Avinash Raghava, partner at Bengaluru-based Together Fund, has stepped away from his role at the SaaS-focussed fund to focus full time on SaaSBOOMi
Partners and fund managers at VC giants are feeling the heat from LPs and their portfolios amid the slowdown and many have quit to launch their own funds
LP confidence has been severely dented by the potential cases of fraud at startups and other due diligence-related issues since early 2022
Avinash Raghava, partner at Bengaluru-based Together Fund, has stepped away from his role at the SaaS-focussed fund according to a company statement on Tuesday (March 21).
Raghava has moved on from Together Fund to take up the role of CEO at SaaS collective SaaSBOOMi, according to a blog post by Together Fund.
Together Fund’s statement mentions that there was a need for a full-time leadership role at SaaSBOOMi, along with the need to create a governance council independent of Together Fund. “So while on one hand we say goodbye to Avinash from Together, on the other side, we welcome him with open arms as the new CEO of SaaSBOOMi,” Mathrubootham and Garg said in a joint statement.
The fund did not say who would be replacing Raghava to lead the operations. Together was launched in July 2021 by Freshworks’ cofounder and CEO Girish Mathrubootham and Eka Software Limited’s Manav Garg, Shubham Gupta (ex-Matrix Partner) and Avinash Raghava with a corpus of $85 Mn.
Inc42 learnt about Raghava’s departure from Together Fund a couple of days back, on reaching out, Raghava routed us to Gupta, who asked us to speak with Garg. A day later, Together announced the same in an official blogpost.
SaaSBOOMi is a collective of more than 3,500 SaaS startups and made a return as a physical event this year. However, it must be noted that as per sources, Raghava’s new role as a CEO would be no different from his current responsibilities at SaaSBOOMi, which he had founded along with Mathrubootham and Garg.
According to sources close to the collective, Raghava more or less led SaaSBOOMi for the past few years. Given its big return this year, it’s natural that Raghava has been appointed as the formal CEO as the platform looks to scale up.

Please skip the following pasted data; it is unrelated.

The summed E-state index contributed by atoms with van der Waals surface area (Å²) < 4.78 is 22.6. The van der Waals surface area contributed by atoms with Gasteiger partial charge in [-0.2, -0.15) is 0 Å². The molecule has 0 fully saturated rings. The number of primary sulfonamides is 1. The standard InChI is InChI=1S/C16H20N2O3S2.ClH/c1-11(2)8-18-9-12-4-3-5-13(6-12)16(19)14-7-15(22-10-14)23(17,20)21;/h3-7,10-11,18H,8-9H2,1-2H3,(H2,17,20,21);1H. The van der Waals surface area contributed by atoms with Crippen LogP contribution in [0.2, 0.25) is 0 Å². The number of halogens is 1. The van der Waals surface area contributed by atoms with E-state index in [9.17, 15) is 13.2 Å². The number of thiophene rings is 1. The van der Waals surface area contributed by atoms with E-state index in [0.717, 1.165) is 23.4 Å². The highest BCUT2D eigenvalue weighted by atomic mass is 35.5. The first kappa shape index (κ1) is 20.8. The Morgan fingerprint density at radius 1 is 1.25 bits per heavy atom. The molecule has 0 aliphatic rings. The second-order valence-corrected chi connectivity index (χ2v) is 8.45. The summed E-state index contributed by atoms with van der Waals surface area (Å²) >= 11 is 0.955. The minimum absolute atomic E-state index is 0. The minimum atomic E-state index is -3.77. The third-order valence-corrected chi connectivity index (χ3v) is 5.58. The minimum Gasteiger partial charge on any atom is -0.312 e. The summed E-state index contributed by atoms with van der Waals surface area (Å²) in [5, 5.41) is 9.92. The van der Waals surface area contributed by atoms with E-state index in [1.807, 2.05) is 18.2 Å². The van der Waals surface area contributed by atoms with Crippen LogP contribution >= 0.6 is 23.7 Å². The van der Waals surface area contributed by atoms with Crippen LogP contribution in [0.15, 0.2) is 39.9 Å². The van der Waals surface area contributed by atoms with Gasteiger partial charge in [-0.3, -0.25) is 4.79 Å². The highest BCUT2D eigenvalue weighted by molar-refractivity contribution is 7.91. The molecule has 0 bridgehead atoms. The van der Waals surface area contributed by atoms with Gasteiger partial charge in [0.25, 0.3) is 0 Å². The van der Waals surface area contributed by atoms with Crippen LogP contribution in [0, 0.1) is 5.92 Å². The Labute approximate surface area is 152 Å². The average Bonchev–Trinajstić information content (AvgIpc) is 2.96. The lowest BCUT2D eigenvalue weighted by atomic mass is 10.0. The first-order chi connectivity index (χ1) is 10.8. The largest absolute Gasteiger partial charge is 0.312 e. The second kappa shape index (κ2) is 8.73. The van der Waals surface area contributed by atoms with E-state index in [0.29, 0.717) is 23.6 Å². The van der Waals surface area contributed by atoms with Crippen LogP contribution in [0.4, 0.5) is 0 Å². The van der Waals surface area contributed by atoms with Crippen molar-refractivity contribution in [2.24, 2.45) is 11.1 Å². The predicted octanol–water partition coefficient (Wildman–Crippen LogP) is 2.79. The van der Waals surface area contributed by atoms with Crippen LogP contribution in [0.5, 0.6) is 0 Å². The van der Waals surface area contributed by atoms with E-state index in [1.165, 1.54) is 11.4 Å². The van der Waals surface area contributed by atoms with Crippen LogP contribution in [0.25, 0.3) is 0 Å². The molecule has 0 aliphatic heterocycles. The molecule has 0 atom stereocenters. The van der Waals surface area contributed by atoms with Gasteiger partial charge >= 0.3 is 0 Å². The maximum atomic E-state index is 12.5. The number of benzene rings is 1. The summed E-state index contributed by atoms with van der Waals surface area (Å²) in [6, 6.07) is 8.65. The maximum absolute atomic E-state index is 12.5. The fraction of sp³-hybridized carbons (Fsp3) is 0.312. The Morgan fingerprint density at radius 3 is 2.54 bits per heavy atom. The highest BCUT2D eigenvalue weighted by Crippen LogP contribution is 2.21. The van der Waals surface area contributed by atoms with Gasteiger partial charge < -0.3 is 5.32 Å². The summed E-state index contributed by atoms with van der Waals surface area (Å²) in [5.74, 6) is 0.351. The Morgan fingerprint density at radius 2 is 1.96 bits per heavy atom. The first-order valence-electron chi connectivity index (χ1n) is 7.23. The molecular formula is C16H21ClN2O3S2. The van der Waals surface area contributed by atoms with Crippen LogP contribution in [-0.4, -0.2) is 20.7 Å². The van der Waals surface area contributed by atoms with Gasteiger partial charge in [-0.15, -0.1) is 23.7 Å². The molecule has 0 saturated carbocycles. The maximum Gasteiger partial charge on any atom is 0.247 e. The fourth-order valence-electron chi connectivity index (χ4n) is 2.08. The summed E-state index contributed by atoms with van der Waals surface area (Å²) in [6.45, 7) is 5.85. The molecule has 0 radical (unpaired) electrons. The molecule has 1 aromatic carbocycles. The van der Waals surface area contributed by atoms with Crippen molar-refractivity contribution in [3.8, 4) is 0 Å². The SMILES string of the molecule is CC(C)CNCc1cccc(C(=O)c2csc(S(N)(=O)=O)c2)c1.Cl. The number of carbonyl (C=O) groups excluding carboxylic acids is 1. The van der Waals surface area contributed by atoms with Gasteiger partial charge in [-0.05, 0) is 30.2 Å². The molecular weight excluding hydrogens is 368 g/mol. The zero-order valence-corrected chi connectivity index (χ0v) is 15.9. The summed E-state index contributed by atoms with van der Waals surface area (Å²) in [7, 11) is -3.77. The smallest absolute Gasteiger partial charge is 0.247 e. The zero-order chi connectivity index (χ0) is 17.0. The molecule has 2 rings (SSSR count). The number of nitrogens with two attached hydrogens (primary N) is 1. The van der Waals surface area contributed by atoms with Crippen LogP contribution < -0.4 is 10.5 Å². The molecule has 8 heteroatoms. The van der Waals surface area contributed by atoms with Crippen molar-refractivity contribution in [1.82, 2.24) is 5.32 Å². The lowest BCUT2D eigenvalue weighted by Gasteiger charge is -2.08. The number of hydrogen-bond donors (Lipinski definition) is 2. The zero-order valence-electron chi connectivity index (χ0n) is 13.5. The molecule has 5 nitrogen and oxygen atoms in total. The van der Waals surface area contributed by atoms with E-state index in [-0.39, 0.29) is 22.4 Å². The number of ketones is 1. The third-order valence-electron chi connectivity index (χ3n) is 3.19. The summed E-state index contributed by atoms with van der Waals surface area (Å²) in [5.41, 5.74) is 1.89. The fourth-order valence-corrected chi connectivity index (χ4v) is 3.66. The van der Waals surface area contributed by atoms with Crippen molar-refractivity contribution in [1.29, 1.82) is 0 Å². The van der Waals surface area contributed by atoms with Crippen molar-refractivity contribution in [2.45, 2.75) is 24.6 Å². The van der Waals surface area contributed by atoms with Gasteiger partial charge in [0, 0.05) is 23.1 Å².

Given that Together Fund’s central focus is on SaaS investments, there is bound to be some overlap between its portfolio and the SaaSBOOMi community. Raghava had been working on SaaSBOOMi since he joined Together Fund in mid-2021.
“When Avinash joined Together Fund in 2021, his responsibilities at the firm were not just to build a community around our fund but also to continue to work on SaaSBOOMi,” the blog post read.
Sources close to SaaSBOOMI indicate that the overlap between the two roles did cause some friction between the various stakeholders, including the potential for conflict of interest.
An industry veteran, Raghava has been working in India’s startup ecosystem for the past two decades, having worked with NASSCOM for nine years before joining Paytm in 2012.
He left Paytm later that year to found iSPIRT Foundation to empower India’s software-focused startups. In 2017, Raghava ventured into venture capital, joining Accel as a community platform evangelist. From there, he moved on to Together Fund in 2021, building SaaSBOOMi during that time.
VCs Hit By Controversies
Raghava’s departure from Together Fund comes at a time when funds across the world are going through major changes.
In the wake of the Silicon Valley Bank collapse and a year full of corporate governance issues, general partners and fund managers at venture capital funds are also feeling the heat from limited partners (LPs) and their portfolios.
Even as startup investments have become a real opportunity for high net worth individuals and institutional investors, incidents such as the GoMechanic fraud and the liquidation of Zilingo have dampened the enthusiasm considerably.
LP confidence has been severely dented by the potential fraud at GoMechanic, and other due diligence-related issues since early 2022 at startups such as BharatPe, Zilingo, Trell and a slew of corporate governance problems at startups where investors are on the board. Further, the likes of Infra.Market and WazirX have seen probes from taxmen.
Limited partners in funds, including the likes of Small Industries Development Bank of India (SIDBI) which invests in alternative investment funds (AIFs) are now grilling VCs about their due diligence process, how irregularities have escaped their audits, and also looking at the track record and other interests of fund managers.
Losses are not uncommon in the VC world, but LPs have been asking questions about frauds and other malpractices that could invite potential legal trouble, complicate LP disclosure norms and introduce greater scrutiny from government agencies.
Besides these governance issues, many partners at VC funds are quitting from growth and late-stage funds to launch early-stage vehicles that are better suited to capitalize on the current opportunity and the state of the market. According to industry estimates, more than 80 micro VC funds are now active in India, and increasingly partners from larger funds are floating smaller funds to start their own fund-managing careers.
The most prominent example in recent months is John Curtius, who quit as a senior partner at US hedge fund Tiger Global in October 2022 and plans to launch a fund that would focus on Series A to Series C rounds.
Similarly, another crossover investment giant, Coatue Management saw the departure of general partner Matt Mazzeo, who reportedly quit to float his own early stage fund.